I happen to love making New Year’s resolutions – I love the idea of making a fresh start as I flip the calendar over to a new year. But I know that not everyone shares my passion for personal makeovers; they hate the mid-February let down when they realize that they’re off the diet and haven’t strapped on their running shoes since New Year’s Day.
I’ve been reading a lot of advice on how to make real change in your life, and the best advice seems to trend toward not making resolutions – at least not in the traditional way. When you try to make a change based on what you “should” do (lose weight, get back to the gym, or get organized), you are relying on a very weak system to help you along.
For one thing, what you “should” do may not even be your own idea. Many people form an idea of what’s right based not on what they believe, but what others believe. How much you “ought” to earn, what size you “should” be, how your closet “should” be organized, are influenced by the media, your own comparisons to friends and people around you, Martha Stewart and your mom.
Even if losing weight or organizing spices alphabetically is your very own idea, relying on willpower alone to keep you on track is not very effective. Our brain, evolved as it may be, can only hold on to so many ideas at a time. Psychologists say that every small decision you make in a day (Coffee or tea? These shoes or that pair?) wears down your ability to make good decisions about big things. Your willpower can’t do all the heavy lifting for decisions, any more than a muscle can be expected to hold up a heavy weight for an extended period. There has to be more to keep you motivated.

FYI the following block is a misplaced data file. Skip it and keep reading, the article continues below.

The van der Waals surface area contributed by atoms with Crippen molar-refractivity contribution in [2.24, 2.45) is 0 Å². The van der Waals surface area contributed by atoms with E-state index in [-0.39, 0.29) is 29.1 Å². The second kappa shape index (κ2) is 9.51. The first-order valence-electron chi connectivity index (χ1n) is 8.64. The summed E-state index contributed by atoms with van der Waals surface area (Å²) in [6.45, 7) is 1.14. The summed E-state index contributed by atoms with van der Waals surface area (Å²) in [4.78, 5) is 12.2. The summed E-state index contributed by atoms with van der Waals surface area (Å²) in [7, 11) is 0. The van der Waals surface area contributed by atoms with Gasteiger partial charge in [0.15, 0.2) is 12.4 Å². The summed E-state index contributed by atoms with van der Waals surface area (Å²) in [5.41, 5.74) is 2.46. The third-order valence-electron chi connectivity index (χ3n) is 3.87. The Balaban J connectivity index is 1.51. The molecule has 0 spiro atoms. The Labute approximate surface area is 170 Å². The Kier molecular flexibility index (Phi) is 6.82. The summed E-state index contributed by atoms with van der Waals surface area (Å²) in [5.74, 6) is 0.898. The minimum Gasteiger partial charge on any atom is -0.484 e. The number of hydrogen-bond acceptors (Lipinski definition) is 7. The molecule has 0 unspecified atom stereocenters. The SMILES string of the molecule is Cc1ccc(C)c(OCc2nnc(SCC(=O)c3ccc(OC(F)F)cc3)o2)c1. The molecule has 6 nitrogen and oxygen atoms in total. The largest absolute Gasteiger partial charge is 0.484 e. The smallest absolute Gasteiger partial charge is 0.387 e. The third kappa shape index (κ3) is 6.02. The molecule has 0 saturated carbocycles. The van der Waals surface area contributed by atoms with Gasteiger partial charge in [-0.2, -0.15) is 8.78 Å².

Psychology professor Peter Herman says that the “false hope” syndrome is also to blame when you try to make a big change. When you believe that losing ten pounds, having perfectly organized cupboards or finishing your degree will make your life better and make you happier, you may be motivated for a while. But when (inevitably) you don’t feel measurably happier, you lose that motivation. You get discouraged and give up when the going gets tough.
Here’s a new idea. Instead of focusing on what you must do, focus on the way you want to feel. Does getting organized make you feel calmer and more prepared every day? Focus on that feeling instead of tasks like keeping up your planner or setting out clothes the night before work. As you make choices during the day, think about whether that choice is getting you closer to that desired feeling or further away. Check in with yourself – is this how you want to feel?
Instead of focusing on what you can’t or shouldn’t eat, focus on feeling lighter and more energized after a meal. You get the idea.
So if this is your year to change the way your work (or change jobs altogether), focus on how you want to feel. Think about your desired state of being at work; you might include words like “creative,” “calm” or “connected and supported by my team.” Here’s a radical idea: you may even find that your desired state of being can be found right where you are. When you let go of what you “should” earn, “should” do for a living, and “should” get back from your boss, you might discover how you want to feel. And the difference between “I should” and “I want to” might just be the difference between discouragement and victory.
1 thought on “Resolutions and the Modern Careerist”
Hi Candace, I enjoyed reading this post and also got acquainted with this new approach of focusing on how you would like to feel vs. action-based resolutions. I like the fact that we are more indulgent to our true self this way, and avoiding “self-blame” when not attaining our goals. I wrote an article on a similar topic recently: